Among people in the ICU, two-thirds are typically on ventilators that help them breathe, according to L.A. County Health Services Director Dr. Christina Ghaly. Of those requiring ventilation, about half do not survive, she said.

“This is a serious disease and it should not be taken lightly,” Ghaly said in a recent news conference.

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Ninety-three percent of the people who have died of COVID-19 in the county had underlying health conditions, such as chronic lung disease or diabetes. Forty percent were 80 or older, according to county data.

“Once hospitalizations go up, it’s inevitable that deaths go up,” L.A. County Public Health Director Barbara Ferrer said in a recent news conference. “Our hope is that they don’t go up as much as they did earlier in the pandemic.”

Over the last eight months, nurses and physicians have become better at treating COVID-19 patients. Doctors have learned that hydroxychloroquine, once touted as a lifesaver, isn’t beneficial — and sometimes is dangerous — while remdesivir and dexamethasone can improve patients’ outcomes.

Early in the pandemic, approximately 4% of people with COVID-19 in L.A. County died of the disease. But with improved treatments, increased availability of testing and a younger population becoming infected, the fatality rate has dropped below 2%, according to county data. (Though in line with national estimates, 2% is considered an overestimate of the virus’ true lethality because many coronavirus infections go undiagnosed, particularly those that are asymptomatic.)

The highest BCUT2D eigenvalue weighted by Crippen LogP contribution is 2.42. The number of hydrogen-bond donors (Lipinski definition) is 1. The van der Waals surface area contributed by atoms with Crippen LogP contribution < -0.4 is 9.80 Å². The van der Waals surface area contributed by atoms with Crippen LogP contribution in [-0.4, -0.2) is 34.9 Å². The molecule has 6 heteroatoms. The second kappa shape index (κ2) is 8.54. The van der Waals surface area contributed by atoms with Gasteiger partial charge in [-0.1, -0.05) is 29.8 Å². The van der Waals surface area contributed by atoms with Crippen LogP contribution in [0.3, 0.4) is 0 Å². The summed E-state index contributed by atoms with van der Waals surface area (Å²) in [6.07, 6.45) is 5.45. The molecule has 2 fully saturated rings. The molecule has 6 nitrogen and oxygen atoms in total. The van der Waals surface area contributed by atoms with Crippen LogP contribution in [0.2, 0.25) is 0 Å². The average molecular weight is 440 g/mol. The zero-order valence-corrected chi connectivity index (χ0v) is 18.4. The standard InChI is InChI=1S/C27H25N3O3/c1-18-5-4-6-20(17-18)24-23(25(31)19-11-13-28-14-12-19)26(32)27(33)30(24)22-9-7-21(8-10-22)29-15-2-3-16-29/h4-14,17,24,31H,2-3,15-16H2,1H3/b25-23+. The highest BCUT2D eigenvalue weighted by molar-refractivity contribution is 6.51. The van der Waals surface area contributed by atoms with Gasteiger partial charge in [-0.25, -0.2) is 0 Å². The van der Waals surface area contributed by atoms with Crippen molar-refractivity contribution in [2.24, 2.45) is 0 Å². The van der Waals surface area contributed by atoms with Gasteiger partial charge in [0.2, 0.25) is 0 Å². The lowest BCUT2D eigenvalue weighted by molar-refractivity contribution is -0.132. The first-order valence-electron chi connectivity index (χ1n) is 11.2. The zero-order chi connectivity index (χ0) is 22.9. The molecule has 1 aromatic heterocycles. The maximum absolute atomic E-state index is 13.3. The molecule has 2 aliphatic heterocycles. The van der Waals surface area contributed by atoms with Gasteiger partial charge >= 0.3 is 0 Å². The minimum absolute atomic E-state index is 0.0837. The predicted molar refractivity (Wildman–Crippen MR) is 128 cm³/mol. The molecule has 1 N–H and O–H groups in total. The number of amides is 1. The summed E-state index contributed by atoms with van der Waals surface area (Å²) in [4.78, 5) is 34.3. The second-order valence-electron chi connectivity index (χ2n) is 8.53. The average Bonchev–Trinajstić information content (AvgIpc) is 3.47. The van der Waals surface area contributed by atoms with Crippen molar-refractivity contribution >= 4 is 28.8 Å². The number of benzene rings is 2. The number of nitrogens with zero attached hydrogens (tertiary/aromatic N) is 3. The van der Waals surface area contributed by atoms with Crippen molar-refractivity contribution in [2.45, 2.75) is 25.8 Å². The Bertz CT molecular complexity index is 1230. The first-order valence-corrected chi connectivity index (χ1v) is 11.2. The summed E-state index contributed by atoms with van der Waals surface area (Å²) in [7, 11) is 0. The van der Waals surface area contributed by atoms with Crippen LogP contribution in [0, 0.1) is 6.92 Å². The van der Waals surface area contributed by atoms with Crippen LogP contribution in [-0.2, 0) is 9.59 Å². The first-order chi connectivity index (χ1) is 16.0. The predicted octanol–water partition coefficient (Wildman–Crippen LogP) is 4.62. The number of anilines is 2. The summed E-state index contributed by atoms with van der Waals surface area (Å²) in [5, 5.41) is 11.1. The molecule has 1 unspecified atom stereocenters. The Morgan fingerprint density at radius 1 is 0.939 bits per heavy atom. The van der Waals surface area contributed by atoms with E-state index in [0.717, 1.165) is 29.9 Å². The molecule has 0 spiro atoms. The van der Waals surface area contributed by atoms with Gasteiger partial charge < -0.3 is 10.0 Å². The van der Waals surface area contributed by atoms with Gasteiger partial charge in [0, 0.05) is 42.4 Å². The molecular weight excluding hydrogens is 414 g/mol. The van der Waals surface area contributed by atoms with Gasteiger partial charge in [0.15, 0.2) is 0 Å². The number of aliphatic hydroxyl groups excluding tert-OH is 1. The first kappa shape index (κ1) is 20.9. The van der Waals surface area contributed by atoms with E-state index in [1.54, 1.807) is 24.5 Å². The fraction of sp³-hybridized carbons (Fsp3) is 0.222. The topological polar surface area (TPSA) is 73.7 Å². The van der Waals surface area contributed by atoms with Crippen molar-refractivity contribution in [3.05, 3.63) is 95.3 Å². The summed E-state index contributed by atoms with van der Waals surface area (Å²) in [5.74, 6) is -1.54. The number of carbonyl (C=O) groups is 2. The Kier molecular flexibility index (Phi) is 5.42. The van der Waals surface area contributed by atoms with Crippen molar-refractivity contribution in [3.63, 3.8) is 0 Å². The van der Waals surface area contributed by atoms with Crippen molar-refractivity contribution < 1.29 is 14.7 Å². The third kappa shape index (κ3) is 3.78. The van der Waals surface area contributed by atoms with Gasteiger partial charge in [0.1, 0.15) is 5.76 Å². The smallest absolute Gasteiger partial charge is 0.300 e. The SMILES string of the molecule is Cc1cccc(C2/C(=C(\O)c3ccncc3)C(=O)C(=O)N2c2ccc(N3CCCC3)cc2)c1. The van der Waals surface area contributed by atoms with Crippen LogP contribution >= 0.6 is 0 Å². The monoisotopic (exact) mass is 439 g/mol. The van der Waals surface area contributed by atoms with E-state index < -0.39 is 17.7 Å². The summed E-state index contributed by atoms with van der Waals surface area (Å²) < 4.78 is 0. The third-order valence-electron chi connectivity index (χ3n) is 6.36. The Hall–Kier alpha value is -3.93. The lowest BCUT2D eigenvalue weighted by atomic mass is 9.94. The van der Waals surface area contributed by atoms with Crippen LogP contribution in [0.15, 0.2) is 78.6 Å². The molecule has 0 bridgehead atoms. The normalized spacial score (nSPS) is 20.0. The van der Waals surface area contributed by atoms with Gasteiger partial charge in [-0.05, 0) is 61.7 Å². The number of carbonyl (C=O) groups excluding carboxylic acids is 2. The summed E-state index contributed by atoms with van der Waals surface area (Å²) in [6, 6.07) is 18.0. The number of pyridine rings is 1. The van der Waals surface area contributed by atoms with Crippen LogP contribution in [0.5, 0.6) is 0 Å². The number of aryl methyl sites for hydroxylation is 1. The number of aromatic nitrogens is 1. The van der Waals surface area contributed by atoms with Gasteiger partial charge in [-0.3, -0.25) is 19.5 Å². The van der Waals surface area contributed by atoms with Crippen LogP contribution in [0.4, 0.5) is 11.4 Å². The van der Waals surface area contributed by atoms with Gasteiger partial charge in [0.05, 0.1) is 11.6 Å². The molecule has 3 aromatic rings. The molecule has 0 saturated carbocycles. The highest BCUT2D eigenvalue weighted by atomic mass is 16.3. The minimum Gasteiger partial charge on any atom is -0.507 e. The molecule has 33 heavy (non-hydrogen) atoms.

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Ali Mokdad, a professor at the Institute for Health Metrics and Evaluation at the University of Washington, said his research team analyzed data from 150 U.S. hospitals and found that the chance of a patient hospitalized with COVID-19 dying had dropped by 30% between April and August. He cited a variety of possible explanations, including physicians being more prepared for complications such as strokes and blood clots.

“Basically, when you make it to the hospital now, the chance of survival is much higher across all age groups,” he said.

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But those gains can’t offset the unprecedented number of cases being reported daily, he said. The number of new coronavirus cases nationwide each day is about 200,000, more than double the previous record from July of roughly 75,000.

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“Because the numbers are increasing rapidly, even with some improvement [in death rates], just sheer numbers are going to overcome that,” he said. “December and January are going to be very difficult for us in the U.S.”

Many experts warned that an already devastating situation could be exacerbated if hospitals become overwhelmed and are unable to treat all the patients in need. In L.A. County, current projections by health officials show that if the steep upward trends persist, hospitals will run out of beds in two to four weeks.

Garcetti warned Monday that the tipping point could come around Christmas. He mentioned the possibility of inviting medical teams from the military to help in the event of a continuing surge and said the Los Angeles Convention Center could be available for use as a field hospital.

“I had to make the decision about four months ago whether we permanently closed that down or kept it on life support,” he said, “and we have kept it on life support.”

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Times staff writer Thomas Curwen contributed to this report.